Providing care for a minor child is one of the most important factors in estate planning and is usually on the top of the list for most parents when they consider creating an estate plan. Caring for a child in the event of the death of a parent is complex to say the least. It’s something that most people either don’t want to think about and those that do simply don’t consider what’s involved and how difficult it will be if a parent doesn’t plan appropriately. A quality estate plan will consider not only the care of the child’s person, but also the care of the property the child will own during the parent’s lifetime, and what the child will inherit upon the death of a parent.
The appointment of a Guardian is the first issue which must be addressed. The Guardian will be responsible for the care of the child and/or the child’s property. He or she will be responsible for the daily care of the minor as well as the determinations of the child’s residency, education, religious affiliation and medical care. One responsibility that a Guardian doesn’t have is financial support and, in fact, is entitled to be reimbursed for incurred costs from the child’s assets.
Family members and close family friends are a logical choice as Guardians. However, Grandparents are not a wise choice. Although they are great for weekend parenting, they are usually not the best choice for every day parenting because as children grow, so do their issues, which can be too overwhelming for grandparents to handle. Also, appointing someone of advanced age will most likely result in the Guardian dying before the child reaches the age of majority.
Caring for a child’s person is quite a bit different than caring for a child’s finances. When determining Guardians, the parent should consider those who will provide care in a manner that emulates what the parents’ wishes would be. However, when considering the Guardianship of property, the parent should consider the person best qualified to handle finances, preserve assets and is most capable of making financial decisions relating to health, education and wellbeing.
In addition to the selection of appropriate Guardians, parents should also consider the appropriate instrument for holding the minor’s property. Due to the fact that no minor is allowed to maintain his own property, a Trust will be mandatory. In a quality estate plan, the type of Trust created can (and should) be tailored to both the needs of survivors as well as the size of the estate.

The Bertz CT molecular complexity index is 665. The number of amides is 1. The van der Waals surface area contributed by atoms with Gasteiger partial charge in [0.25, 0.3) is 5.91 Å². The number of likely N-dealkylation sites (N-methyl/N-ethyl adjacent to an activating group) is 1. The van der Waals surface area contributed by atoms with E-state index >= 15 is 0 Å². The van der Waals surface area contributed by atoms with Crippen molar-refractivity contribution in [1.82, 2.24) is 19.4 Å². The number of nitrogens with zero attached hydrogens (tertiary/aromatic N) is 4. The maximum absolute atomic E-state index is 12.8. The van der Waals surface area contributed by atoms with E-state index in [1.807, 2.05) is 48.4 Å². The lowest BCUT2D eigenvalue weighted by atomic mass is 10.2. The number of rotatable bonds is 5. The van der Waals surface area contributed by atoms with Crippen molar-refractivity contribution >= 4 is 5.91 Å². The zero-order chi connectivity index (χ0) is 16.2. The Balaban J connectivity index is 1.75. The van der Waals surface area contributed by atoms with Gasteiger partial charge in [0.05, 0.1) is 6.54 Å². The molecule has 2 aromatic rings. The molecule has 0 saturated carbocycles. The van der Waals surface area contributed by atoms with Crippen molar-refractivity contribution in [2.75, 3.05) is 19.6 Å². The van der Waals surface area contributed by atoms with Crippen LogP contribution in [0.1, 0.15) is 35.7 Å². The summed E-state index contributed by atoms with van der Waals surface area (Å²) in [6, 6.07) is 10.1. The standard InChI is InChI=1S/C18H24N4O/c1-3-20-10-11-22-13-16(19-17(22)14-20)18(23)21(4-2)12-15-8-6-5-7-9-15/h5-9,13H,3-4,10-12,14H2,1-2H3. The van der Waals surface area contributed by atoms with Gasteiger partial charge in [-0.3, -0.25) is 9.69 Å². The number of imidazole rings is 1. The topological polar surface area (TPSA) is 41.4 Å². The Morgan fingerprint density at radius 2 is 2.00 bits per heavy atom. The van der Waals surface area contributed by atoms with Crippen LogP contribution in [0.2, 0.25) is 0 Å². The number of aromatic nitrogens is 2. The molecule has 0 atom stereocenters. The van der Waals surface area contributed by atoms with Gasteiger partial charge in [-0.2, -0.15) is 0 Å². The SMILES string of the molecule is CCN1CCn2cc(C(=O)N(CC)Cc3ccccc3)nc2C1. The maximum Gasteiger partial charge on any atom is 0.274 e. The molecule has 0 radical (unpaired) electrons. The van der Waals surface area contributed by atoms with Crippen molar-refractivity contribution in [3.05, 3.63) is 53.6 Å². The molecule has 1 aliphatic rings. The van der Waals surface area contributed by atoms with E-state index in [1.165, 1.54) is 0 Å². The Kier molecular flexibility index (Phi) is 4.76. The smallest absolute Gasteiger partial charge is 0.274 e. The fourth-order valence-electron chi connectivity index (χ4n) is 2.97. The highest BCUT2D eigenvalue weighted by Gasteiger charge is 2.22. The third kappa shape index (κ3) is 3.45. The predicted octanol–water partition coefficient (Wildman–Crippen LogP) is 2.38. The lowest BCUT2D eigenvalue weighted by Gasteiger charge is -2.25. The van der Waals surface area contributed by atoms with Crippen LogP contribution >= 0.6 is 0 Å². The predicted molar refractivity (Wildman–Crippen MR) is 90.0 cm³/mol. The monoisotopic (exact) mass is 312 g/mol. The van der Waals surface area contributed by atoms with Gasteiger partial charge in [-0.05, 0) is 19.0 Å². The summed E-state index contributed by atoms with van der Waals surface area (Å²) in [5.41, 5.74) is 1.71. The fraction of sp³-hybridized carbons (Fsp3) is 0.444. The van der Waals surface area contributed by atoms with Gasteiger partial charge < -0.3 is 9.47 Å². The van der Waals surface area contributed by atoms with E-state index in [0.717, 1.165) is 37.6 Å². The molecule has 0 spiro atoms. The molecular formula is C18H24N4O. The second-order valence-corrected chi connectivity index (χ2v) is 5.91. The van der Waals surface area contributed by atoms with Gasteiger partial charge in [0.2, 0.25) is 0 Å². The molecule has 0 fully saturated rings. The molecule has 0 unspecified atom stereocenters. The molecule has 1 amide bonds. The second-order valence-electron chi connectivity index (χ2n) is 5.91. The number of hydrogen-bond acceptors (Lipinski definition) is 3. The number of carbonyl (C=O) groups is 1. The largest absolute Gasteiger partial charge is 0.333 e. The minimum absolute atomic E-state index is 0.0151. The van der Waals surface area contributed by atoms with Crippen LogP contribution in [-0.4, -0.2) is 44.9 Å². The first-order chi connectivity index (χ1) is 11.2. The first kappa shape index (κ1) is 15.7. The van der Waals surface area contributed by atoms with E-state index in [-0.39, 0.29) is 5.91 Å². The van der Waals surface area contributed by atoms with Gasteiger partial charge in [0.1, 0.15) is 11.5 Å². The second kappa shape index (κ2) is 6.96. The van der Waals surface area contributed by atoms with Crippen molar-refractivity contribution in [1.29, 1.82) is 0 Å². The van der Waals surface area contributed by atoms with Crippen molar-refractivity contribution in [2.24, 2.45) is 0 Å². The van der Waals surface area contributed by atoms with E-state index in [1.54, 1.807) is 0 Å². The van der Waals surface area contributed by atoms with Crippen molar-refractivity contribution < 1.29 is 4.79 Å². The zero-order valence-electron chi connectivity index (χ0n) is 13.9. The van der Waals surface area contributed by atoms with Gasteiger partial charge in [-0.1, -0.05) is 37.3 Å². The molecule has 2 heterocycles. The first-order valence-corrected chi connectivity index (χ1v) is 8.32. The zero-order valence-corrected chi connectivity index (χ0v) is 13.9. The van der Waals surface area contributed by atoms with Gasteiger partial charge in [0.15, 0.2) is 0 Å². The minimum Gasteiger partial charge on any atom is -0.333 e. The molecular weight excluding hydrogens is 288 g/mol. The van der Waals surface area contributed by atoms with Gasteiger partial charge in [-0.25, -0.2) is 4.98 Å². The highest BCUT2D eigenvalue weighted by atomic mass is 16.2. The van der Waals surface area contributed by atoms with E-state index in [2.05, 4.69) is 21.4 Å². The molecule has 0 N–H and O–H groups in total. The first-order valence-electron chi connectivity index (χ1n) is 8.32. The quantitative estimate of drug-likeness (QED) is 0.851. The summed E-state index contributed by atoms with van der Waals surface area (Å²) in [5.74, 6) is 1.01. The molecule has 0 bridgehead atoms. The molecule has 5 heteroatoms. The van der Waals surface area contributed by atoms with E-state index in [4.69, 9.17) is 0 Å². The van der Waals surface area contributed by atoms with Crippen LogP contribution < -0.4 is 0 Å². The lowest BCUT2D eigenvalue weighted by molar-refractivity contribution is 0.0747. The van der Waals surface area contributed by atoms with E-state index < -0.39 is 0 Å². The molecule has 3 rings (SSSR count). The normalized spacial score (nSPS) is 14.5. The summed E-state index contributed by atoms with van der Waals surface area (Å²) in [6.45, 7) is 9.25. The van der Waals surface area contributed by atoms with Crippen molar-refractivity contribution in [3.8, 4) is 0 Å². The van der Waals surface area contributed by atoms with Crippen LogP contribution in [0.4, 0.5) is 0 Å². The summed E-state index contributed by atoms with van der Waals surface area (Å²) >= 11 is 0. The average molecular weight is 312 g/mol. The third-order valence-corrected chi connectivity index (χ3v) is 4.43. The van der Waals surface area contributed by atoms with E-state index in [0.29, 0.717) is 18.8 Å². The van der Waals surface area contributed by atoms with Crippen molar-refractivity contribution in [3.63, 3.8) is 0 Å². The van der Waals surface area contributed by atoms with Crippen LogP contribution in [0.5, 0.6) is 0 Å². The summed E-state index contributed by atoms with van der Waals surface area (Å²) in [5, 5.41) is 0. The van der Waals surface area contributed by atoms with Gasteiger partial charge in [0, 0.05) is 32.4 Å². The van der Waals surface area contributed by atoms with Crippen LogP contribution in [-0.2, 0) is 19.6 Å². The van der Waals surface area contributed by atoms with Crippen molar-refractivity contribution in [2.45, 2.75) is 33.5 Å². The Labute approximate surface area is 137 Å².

Typically, a Trust is created which will include a single fund for all of the beneficiaries, including a surviving spouse which is commonly known as a “Pot Trust”. Later on, the Trust assets will be divided into separate Trusts for the benefit of each of the minor beneficiaries. This is often times known as “Special Needs” Trusts or “Separate Shares” Trusts.
One of the most important reasons for converting a Pot Trust into a Separate Shares Trust is the individual financial requirements of different children. Many parents fail to consider that as children grow, their needs become individualized. Therefore, by providing for each of the children independently, through separate Trusts, each child can be provided what they require without creating an adverse financial affect on the other beneficiaries.
The considerations for children in estate planning are almost boundless. However, it is the one factor that should be the most prominent aspect of your estate plan. If you have not considered proper estate planning for your minor children, I encourage you to learn more.
Anthony J. Medico, Esq., has practiced law for over 18 years. To ask a question for this column, or to receive Medico’s free Estate Planning Survival Guide, visit his website at www.ajmedico.com, send an e-mail to Anthony@ajmedico.com or call (203) 661-8151. You can read most of his previous columns on his estate planning blog on the internet. Just go to http://www.greenwichtime.com/blogs and search the name “medico”.
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